"Iron Man" #14 by Kieron Gillen and Greg Land continues "The Secret Origin of Tony Stark: The Best Offense," as Tony tries to thwart Recorder 451's plan to install him as the driver of the Godkiller weapon.
With the revelations about Tony's birth out of the way, "Iron Man" #14 focuses on a struggle for Tony's future, with Recorder's 451's insisting on collecting on his long-ago deal with Daddy Stark. He's like an extraterrestrial Rumpelstiltskin coming to claim a first-born. Like that fairy tale villain, Recorder 451 is inhuman and unsympathetic, even if contract law would be on his side in theory. His appearance, impersonal name and his willingness to resort to force all support his evildoer status, even though Gillen gives him a somewhat sympathetic motive. The parable-like events in "Iron Man" #14 only reinforce Recorder 451's lack of moral depth as an opponent.
Gillen's direction of "Iron Man" into outer space in has created problems with characterization. Gillen keeps the tone light, and Death's Head and Recorder 451 have some funny lines, but they remain two-dimensional boogeymen. Frequently, Tony is the only human in a cast of aliens, robots and A.I.s. Out of all of them, he remains the only one that the reader can identify with. P.E.P.P.E.R. is supposed to be Tony's link to his terrestrial life and a personal touchstone, but the manufactured warmth of "her" presence in "Iron Man" #14 doesn't feel like a real dialogue or conversation between Tony and the real Pepper.
The story lacks a human touch, and this lack is particularly notable in the scene in "Iron Man" #14 in which an entire world is decimated. Unlike a similar scene in "Star Wars," it lacks any emotional impact whatsoever, since the inhabitants of Hope's Pustule aren't related to anyone the reader would care about. Even Gillen's name for this planet with its "millions of lives" shows that no one, not even the writer, takes it seriously.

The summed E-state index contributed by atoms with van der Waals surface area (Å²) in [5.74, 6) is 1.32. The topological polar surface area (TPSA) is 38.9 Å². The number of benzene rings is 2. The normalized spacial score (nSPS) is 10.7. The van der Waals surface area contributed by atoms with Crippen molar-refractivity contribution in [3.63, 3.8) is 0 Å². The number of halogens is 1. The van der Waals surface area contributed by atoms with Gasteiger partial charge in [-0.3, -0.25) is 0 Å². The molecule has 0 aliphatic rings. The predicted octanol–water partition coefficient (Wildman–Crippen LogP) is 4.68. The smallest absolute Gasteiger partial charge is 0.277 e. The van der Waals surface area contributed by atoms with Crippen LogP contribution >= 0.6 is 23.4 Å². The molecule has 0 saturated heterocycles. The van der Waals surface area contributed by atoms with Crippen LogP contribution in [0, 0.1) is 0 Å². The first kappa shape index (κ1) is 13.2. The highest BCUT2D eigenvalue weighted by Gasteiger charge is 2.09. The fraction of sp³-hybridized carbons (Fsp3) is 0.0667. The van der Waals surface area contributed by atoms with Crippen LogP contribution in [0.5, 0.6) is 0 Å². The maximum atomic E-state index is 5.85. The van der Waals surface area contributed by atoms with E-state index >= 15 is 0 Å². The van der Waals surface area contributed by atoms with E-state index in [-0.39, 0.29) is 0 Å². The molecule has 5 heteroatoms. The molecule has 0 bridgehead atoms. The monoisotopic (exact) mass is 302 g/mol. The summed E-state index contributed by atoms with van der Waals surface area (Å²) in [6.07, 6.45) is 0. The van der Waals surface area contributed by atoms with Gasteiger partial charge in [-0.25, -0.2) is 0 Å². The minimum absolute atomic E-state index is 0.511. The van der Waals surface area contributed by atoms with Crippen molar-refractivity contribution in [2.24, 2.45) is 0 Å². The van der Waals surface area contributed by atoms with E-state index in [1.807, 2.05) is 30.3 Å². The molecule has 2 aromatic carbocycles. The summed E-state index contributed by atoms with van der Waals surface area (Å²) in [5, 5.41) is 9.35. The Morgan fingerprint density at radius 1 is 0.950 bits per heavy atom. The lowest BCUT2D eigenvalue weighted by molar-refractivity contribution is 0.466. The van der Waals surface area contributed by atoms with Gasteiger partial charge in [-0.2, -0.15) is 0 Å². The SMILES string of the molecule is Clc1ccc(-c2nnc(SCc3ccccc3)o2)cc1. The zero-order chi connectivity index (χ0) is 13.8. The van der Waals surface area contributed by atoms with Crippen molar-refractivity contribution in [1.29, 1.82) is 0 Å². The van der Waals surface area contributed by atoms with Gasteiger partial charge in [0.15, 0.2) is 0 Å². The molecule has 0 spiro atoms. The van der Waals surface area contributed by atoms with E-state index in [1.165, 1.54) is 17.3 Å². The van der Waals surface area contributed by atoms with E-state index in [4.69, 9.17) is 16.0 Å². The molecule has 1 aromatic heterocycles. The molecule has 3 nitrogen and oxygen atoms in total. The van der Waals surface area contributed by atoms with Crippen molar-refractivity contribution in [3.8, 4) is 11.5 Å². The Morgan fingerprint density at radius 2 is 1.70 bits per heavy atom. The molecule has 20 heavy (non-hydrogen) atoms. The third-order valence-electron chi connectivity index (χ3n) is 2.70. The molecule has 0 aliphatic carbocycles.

Aliens are classically a device for writers to comment on xenophobia or primal human fears. Gillen has used aliens to expand the setting of territory of Stark's world, but he imbues them with neither pathos nor larger-than-life horror. Instead of a grander canvas, he has achieved the opposite effect of a claustrophobically small and empty space for Iron Man to work within. This atmosphere reinforces Tony's current "hands-tied" entrapment, but at the great price of diminishing his relevance as a hero.
Gillen's plot is mechanical in its suspense tactics and endgame. In "Iron Man" #14, Death's Head has some funny dialogue and then exits the stage with a classic antihero's grand gesture, but the only function of his appearance was to delay Recorder 451's inevitable coercion of Tony. Tony's first refusal to capitulate may be a small surprise, but the lazy last-page cliffhanger of "Iron Man" #14 is unoriginal and predictable.
However, Gillen's dialogue and plotting have worked better if Land's work in "Iron Man" #14 wasn't such a terrible counterpart to his storytelling, like a constantly out-of-step dance partner. Land's stiff faces look like masks, and his figures have no feeling of natural movement in the action scenes. Sure, Recorder 451 is an alien, but he is highly anthropomorphic -- barely distinguishable from human in body and facial configuration. His emotions and reactions should feel less plastic. It's even worse with Tony's face, where his grins and smirks feel distracting, inappropriate and off-putting, like a bad actor or poor voice dubbing. The words and images don't fit together, because Land's facial expressions don't do the job of being emotionally in sync with the events.